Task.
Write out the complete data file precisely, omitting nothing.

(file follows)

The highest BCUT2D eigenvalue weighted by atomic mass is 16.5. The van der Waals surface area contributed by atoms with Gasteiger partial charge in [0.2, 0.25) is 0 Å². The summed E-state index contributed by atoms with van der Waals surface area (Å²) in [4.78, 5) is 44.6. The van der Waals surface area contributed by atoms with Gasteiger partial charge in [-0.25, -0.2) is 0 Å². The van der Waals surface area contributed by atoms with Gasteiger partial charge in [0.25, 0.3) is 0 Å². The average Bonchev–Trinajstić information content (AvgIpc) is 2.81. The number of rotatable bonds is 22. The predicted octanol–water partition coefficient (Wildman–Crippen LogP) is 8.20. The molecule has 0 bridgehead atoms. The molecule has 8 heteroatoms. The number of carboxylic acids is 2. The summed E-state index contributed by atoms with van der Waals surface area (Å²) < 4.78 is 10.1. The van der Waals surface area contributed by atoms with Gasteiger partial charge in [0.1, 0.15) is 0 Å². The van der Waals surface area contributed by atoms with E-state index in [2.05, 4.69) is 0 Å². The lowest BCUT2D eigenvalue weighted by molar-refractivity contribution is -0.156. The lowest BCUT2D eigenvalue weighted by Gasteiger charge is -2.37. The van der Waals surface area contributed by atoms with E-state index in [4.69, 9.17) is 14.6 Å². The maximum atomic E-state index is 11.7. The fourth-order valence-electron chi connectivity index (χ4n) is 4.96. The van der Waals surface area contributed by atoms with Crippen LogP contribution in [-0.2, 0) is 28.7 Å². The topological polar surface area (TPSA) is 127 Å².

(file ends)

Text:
The highest BCUT2D eigenvalue weighted by atomic mass is 16.5. The van der Waals surface area contributed by atoms with Gasteiger partial charge in [0.2, 0.25) is 0 Å². The summed E-state index contributed by atoms with van der Waals surface area (Å²) in [4.78, 5) is 44.6. The van der Waals surface area contributed by atoms with Gasteiger partial charge in [-0.25, -0.2) is 0 Å². The van der Waals surface area contributed by atoms with Gasteiger partial charge in [0.25, 0.3) is 0 Å². The average Bonchev–Trinajstić information content (AvgIpc) is 2.81. The number of rotatable bonds is 22. The predicted octanol–water partition coefficient (Wildman–Crippen LogP) is 8.20. The molecule has 0 bridgehead atoms. The molecule has 8 heteroatoms. The number of carboxylic acids is 2. The summed E-state index contributed by atoms with van der Waals surface area (Å²) < 4.78 is 10.1. The van der Waals surface area contributed by atoms with Gasteiger partial charge in [0.1, 0.15) is 0 Å². The van der Waals surface area contributed by atoms with E-state index in [2.05, 4.69) is 0 Å². The lowest BCUT2D eigenvalue weighted by molar-refractivity contribution is -0.156. The lowest BCUT2D eigenvalue weighted by Gasteiger charge is -2.37. The van der Waals surface area contributed by atoms with E-state index in [4.69, 9.17) is 14.6 Å². The maximum atomic E-state index is 11.7. The fourth-order valence-electron chi connectivity index (χ4n) is 4.96. The van der Waals surface area contributed by atoms with Crippen LogP contribution in [-0.2, 0) is 28.7 Å². The topological polar surface area (TPSA) is 127 Å².